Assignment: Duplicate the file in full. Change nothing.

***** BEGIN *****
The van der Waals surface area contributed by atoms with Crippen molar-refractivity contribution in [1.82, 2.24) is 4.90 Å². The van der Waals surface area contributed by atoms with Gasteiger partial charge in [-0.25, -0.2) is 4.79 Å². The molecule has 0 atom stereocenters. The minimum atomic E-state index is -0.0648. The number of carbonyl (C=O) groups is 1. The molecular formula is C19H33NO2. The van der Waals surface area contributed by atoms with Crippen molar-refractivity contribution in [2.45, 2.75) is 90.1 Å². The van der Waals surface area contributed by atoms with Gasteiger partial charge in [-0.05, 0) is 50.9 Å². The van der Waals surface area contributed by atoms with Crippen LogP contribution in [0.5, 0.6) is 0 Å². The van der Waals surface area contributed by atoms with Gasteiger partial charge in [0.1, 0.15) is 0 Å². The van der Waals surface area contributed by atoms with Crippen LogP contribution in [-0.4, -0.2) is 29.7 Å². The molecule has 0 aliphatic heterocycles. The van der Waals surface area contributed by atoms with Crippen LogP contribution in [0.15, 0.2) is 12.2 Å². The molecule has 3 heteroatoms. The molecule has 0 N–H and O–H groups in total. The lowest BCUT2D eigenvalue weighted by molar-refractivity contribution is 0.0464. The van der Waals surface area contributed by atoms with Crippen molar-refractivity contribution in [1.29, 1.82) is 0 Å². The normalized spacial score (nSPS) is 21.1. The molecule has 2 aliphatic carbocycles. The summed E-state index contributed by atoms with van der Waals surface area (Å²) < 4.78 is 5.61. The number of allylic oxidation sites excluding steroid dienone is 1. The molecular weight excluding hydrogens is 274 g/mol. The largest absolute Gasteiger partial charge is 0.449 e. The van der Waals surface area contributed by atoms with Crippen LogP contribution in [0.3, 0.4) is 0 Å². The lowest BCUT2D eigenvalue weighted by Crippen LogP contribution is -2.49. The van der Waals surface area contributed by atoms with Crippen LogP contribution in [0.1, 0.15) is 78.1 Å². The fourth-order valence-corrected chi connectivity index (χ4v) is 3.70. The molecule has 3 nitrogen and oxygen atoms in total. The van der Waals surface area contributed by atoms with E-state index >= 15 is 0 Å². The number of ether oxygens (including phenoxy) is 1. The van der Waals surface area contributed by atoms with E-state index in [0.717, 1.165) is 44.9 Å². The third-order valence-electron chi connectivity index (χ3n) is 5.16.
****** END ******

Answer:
The van der Waals surface area contributed by atoms with Crippen molar-refractivity contribution in [1.82, 2.24) is 4.90 Å². The van der Waals surface area contributed by atoms with Gasteiger partial charge in [-0.25, -0.2) is 4.79 Å². The molecule has 0 atom stereocenters. The minimum atomic E-state index is -0.0648. The number of carbonyl (C=O) groups is 1. The molecular formula is C19H33NO2. The van der Waals surface area contributed by atoms with Crippen molar-refractivity contribution in [2.45, 2.75) is 90.1 Å². The van der Waals surface area contributed by atoms with Gasteiger partial charge in [-0.05, 0) is 50.9 Å². The van der Waals surface area contributed by atoms with Crippen LogP contribution in [0.5, 0.6) is 0 Å². The van der Waals surface area contributed by atoms with Gasteiger partial charge in [0.1, 0.15) is 0 Å². The van der Waals surface area contributed by atoms with Crippen LogP contribution in [-0.4, -0.2) is 29.7 Å². The molecule has 0 aliphatic heterocycles. The van der Waals surface area contributed by atoms with Crippen LogP contribution in [0.15, 0.2) is 12.2 Å². The molecule has 3 heteroatoms. The molecule has 0 N–H and O–H groups in total. The lowest BCUT2D eigenvalue weighted by molar-refractivity contribution is 0.0464. The van der Waals surface area contributed by atoms with Crippen molar-refractivity contribution in [1.29, 1.82) is 0 Å². The normalized spacial score (nSPS) is 21.1. The molecule has 2 aliphatic carbocycles. The summed E-state index contributed by atoms with van der Waals surface area (Å²) < 4.78 is 5.61. The number of allylic oxidation sites excluding steroid dienone is 1. The molecular weight excluding hydrogens is 274 g/mol. The largest absolute Gasteiger partial charge is 0.449 e. The van der Waals surface area contributed by atoms with Crippen LogP contribution in [0.3, 0.4) is 0 Å². The lowest BCUT2D eigenvalue weighted by Crippen LogP contribution is -2.49. The van der Waals surface area contributed by atoms with Crippen LogP contribution in [0.1, 0.15) is 78.1 Å². The fourth-order valence-corrected chi connectivity index (χ4v) is 3.70. The molecule has 3 nitrogen and oxygen atoms in total. The van der Waals surface area contributed by atoms with E-state index >= 15 is 0 Å². The number of ether oxygens (including phenoxy) is 1. The van der Waals surface area contributed by atoms with E-state index in [0.717, 1.165) is 44.9 Å². The third-order valence-electron chi connectivity index (χ3n) is 5.16.